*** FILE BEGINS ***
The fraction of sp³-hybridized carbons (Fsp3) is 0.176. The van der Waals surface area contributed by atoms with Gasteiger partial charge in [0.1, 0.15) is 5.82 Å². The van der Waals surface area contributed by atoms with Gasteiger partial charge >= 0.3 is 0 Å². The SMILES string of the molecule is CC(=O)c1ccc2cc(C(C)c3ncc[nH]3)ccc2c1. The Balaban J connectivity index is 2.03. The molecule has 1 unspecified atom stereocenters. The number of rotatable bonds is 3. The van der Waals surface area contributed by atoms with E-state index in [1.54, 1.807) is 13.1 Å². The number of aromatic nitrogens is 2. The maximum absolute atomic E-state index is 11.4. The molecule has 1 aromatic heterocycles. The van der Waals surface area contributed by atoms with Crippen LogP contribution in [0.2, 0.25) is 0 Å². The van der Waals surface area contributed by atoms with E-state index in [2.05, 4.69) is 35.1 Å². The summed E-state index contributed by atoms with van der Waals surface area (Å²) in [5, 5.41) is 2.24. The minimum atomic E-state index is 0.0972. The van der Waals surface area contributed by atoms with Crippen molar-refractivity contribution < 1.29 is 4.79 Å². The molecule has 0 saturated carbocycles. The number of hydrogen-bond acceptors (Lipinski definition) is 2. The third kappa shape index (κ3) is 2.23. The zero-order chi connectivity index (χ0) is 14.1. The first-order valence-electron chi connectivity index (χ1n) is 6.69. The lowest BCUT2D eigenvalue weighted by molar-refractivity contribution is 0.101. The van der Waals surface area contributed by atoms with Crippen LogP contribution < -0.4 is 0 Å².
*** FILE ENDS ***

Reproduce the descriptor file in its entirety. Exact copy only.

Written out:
The fraction of sp³-hybridized carbons (Fsp3) is 0.176. The van der Waals surface area contributed by atoms with Gasteiger partial charge in [0.1, 0.15) is 5.82 Å². The van der Waals surface area contributed by atoms with Gasteiger partial charge >= 0.3 is 0 Å². The SMILES string of the molecule is CC(=O)c1ccc2cc(C(C)c3ncc[nH]3)ccc2c1. The Balaban J connectivity index is 2.03. The molecule has 1 unspecified atom stereocenters. The number of rotatable bonds is 3. The van der Waals surface area contributed by atoms with E-state index in [1.54, 1.807) is 13.1 Å². The number of aromatic nitrogens is 2. The maximum absolute atomic E-state index is 11.4. The molecule has 1 aromatic heterocycles. The van der Waals surface area contributed by atoms with Crippen LogP contribution in [0.2, 0.25) is 0 Å². The van der Waals surface area contributed by atoms with E-state index in [2.05, 4.69) is 35.1 Å². The summed E-state index contributed by atoms with van der Waals surface area (Å²) in [5, 5.41) is 2.24. The minimum atomic E-state index is 0.0972. The van der Waals surface area contributed by atoms with Crippen molar-refractivity contribution < 1.29 is 4.79 Å². The molecule has 0 saturated carbocycles. The number of hydrogen-bond acceptors (Lipinski definition) is 2. The third kappa shape index (κ3) is 2.23. The zero-order chi connectivity index (χ0) is 14.1. The first-order valence-electron chi connectivity index (χ1n) is 6.69. The lowest BCUT2D eigenvalue weighted by molar-refractivity contribution is 0.101. The van der Waals surface area contributed by atoms with Crippen LogP contribution < -0.4 is 0 Å².